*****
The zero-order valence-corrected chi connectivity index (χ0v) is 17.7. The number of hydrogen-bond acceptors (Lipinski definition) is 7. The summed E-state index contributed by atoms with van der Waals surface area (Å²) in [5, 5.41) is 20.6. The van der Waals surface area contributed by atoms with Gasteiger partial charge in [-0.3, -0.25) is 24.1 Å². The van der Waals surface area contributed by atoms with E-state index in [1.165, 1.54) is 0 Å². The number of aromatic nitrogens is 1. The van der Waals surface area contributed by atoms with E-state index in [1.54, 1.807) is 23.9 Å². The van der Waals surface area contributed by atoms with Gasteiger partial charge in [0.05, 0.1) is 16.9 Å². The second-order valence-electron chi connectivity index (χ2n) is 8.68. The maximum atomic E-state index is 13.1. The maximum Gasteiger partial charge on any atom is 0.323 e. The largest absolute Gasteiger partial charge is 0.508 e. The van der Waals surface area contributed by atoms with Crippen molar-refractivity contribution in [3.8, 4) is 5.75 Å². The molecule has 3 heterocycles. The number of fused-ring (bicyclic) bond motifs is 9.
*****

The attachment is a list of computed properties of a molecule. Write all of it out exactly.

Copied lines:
The zero-order valence-corrected chi connectivity index (χ0v) is 17.7. The number of hydrogen-bond acceptors (Lipinski definition) is 7. The summed E-state index contributed by atoms with van der Waals surface area (Å²) in [5, 5.41) is 20.6. The van der Waals surface area contributed by atoms with Gasteiger partial charge in [-0.3, -0.25) is 24.1 Å². The van der Waals surface area contributed by atoms with E-state index in [1.165, 1.54) is 0 Å². The number of aromatic nitrogens is 1. The van der Waals surface area contributed by atoms with E-state index in [1.54, 1.807) is 23.9 Å². The van der Waals surface area contributed by atoms with Gasteiger partial charge in [0.05, 0.1) is 16.9 Å². The second-order valence-electron chi connectivity index (χ2n) is 8.68. The maximum atomic E-state index is 13.1. The maximum Gasteiger partial charge on any atom is 0.323 e. The largest absolute Gasteiger partial charge is 0.508 e. The van der Waals surface area contributed by atoms with Crippen molar-refractivity contribution in [3.8, 4) is 5.75 Å². The molecule has 3 heterocycles. The number of fused-ring (bicyclic) bond motifs is 9.